New Orleans looks to head coach Alvin Gentry to bring the Pelicans to new winning heights.
Alvin Gentry came on board with the New Orleans Pelicans last May to great expectations. With the Pelicans coming off of a playoff season, in which they had defeated all doubters in surging from behind to grab the NBA’s Western Conference’s eighth seed late in the season, the team had gained a fair amount of momentum heading into the 2015-16 season. In keeping with the sense that the team had finally built a core, which it could then proceed to add key pieces to complete the puzzle, General Manager Dell Demps retained much of the roster. Those players included bona fide league superstar Anthony Davis; the solid guard trio of Eric Gordon, Tyreke Evans and Jrue Holiday; the twin tower combination at center of Amir Asik and Alexis Ajinca; and one of the league’s best outside shooters Ryan Anderson.
Gentry has long been known as an offensive guru, and he has generated top-scoring offenses in the league for the last 10 years — first as an assistant with Mike D’Antoni with the Phoenix Suns; later as head coach with the Suns; and again as a top assistant with the Los Angeles Clippers and the 2015 league champion Golden State Warriors. Under D’Antoni, Gentry was one of the cognoscenti who concocted the famed “Seven Seconds or Less” offense, which led Phoenix to five 50-win campaigns and five division titles in six seasons. The D’Antoni-Gentry offense recalibrated the offensive appearance of the league by rejuvenating the conceptualization of the fast break offense, which had been in decline in use and effectiveness since the end days of Magic Johnson’s rein with the great Los Angeles Lakers teams. His squads at Phoenix finished with top 10 offenses (including first overall in 2009) in each of his full three seasons as head coach in Phoenix, first in Los Angeles and second at Golden State.
Perhaps the hallmark of Gentry offenses is a large playbook with a wide variety of formations initiating constant movement leading to open shots and easy opportunities for skilled players. If a comparison is needed for New Orleans fans, it might be that of Sean Payton for the Saints, and the Pelicans have been hoping that Gentry can do for the franchise what Payton did for the New Orleans Saints in 2006: bring exciting, crowed-pleasing offensive fireworks and creativity en course to leading a previously moribund franchise to new winning heights.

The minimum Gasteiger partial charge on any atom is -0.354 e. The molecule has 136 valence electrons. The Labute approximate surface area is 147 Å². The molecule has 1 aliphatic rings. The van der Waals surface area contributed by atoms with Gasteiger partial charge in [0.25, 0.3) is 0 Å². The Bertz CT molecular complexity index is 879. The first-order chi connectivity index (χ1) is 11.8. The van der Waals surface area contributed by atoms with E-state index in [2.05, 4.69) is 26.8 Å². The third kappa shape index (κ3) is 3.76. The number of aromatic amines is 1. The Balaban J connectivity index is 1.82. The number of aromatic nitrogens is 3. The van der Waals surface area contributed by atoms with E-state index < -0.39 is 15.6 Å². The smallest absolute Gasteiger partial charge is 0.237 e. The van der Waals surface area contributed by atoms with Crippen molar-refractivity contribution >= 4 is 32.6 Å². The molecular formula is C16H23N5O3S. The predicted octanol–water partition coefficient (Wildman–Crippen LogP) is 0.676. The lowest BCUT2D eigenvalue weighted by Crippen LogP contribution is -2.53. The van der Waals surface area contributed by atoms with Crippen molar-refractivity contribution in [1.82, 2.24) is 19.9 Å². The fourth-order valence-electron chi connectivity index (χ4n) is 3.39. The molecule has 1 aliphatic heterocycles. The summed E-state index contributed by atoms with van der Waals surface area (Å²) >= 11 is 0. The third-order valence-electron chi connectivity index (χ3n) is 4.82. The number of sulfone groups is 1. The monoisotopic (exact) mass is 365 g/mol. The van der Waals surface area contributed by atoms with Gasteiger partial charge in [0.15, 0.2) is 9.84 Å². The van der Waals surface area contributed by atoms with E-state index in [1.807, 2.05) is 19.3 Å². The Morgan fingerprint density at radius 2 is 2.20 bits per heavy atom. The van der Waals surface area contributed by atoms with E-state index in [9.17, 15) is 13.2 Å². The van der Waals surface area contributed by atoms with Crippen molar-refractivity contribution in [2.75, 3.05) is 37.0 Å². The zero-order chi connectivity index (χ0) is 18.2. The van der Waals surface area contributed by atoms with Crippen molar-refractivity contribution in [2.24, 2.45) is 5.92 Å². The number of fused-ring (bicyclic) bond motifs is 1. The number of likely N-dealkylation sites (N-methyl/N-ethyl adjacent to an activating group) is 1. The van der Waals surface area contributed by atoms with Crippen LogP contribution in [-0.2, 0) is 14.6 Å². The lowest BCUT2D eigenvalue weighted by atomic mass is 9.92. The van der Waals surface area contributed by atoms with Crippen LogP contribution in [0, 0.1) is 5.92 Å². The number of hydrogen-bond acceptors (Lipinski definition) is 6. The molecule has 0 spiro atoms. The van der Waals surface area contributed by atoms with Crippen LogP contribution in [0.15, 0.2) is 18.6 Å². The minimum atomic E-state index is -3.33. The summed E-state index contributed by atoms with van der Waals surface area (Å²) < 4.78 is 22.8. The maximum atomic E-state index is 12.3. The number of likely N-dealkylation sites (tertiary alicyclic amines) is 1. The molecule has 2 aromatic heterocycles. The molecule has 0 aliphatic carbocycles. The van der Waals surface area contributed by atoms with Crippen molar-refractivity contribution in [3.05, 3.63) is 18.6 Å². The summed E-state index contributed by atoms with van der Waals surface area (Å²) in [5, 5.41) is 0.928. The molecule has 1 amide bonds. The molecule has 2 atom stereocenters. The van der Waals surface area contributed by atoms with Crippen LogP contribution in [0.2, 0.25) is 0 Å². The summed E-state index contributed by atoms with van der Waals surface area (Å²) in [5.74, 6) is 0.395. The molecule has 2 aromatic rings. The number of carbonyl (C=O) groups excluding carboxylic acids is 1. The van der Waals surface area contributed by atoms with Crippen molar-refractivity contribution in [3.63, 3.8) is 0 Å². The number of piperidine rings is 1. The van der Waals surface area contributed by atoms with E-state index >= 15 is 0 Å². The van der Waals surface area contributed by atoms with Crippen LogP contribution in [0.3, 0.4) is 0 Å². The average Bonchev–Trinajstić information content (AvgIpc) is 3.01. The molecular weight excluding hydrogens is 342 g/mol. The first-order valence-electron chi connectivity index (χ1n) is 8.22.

After a struggling start in which the Pelicans began the season 1-11, while going through the growing pains of learning a new system, the team settled down to a record closer to .500 over the next quarter of the schedule — giving a glimmer of hope that they could possibly match last year’s 28-20 finish if all thing fall right. After all, the Pelicans consciously chose to retain nearly all of last year’s squad, so what fans need to watch for is a change in the way those players perform in 2016. Immediately apparent to all was the leap that Davis took, yet again, as a continuing major force in the league.
Throughout the season among power forwards, Davis has been ranked first in double-doubles (scoring in double digits in two different categories), first in blocks, second in minutes, second in scoring (22.8), second in rebounds (10.6), fifth in steals, eighth in field goal percentage, tenth in assists, and fourth in steals to turnovers ratio, per game. No other power forward in the league can match that combination of statistics and, under Gentry, Davis has arguably become the best in the league at his position.
Another player who has profited from Gentry’s new system is fellow forward Anderson, who has seen his productivity increase in nearly every single category. Anderson has proved a perfect fit in Gentry’s system, and, through the middle of January, he has been more valuable than ever in putting up solid averages of 17.1 points (second best on the team after Davis), 6.2 rebounds and an elite 2.1 three-pointers per game (which is best in the league for power forwards) on 43.2 percent shooting.
Meanwhile, the Pelicans have had the benefit of their key point guards, Gordon and Holiday, actually being healthy for most of the season, unlike last year when they were regularly in and out of the lineup.
As the Pelicans enter February, they face a much more advantageous schedule, loaded with home stretches and Western Conference teams. They likely will find themselves within a handful of games of a playoff seed, despite having faced (statistically) the league’s toughest schedule in the first two months. Even so, the Pelicans managed to beat two of the best teams in the league, San Antonio and Cleveland, earlier in the year, and, in the second half, they are primed to make a charge. As Gentry himself said at the beginning of 2016, “This is where we have to start playing good basketball. We are not really looking ahead. We just want to be playing good basketball, and it’s up to us to do that. We will take the results from there. But we have not played to the level we feel we can get to. We have had flashes of it, but not the consistency.”
Ultimately, Pelicans fans who stick with the team through February and the end of the season may find a new offensively oriented tradition of basketball being birthed, and hopefully it will provide a winning foundation for years to come. If so, Alvin Gentry may have found a lasting home — because no city loves tradition and winning like New Orleans.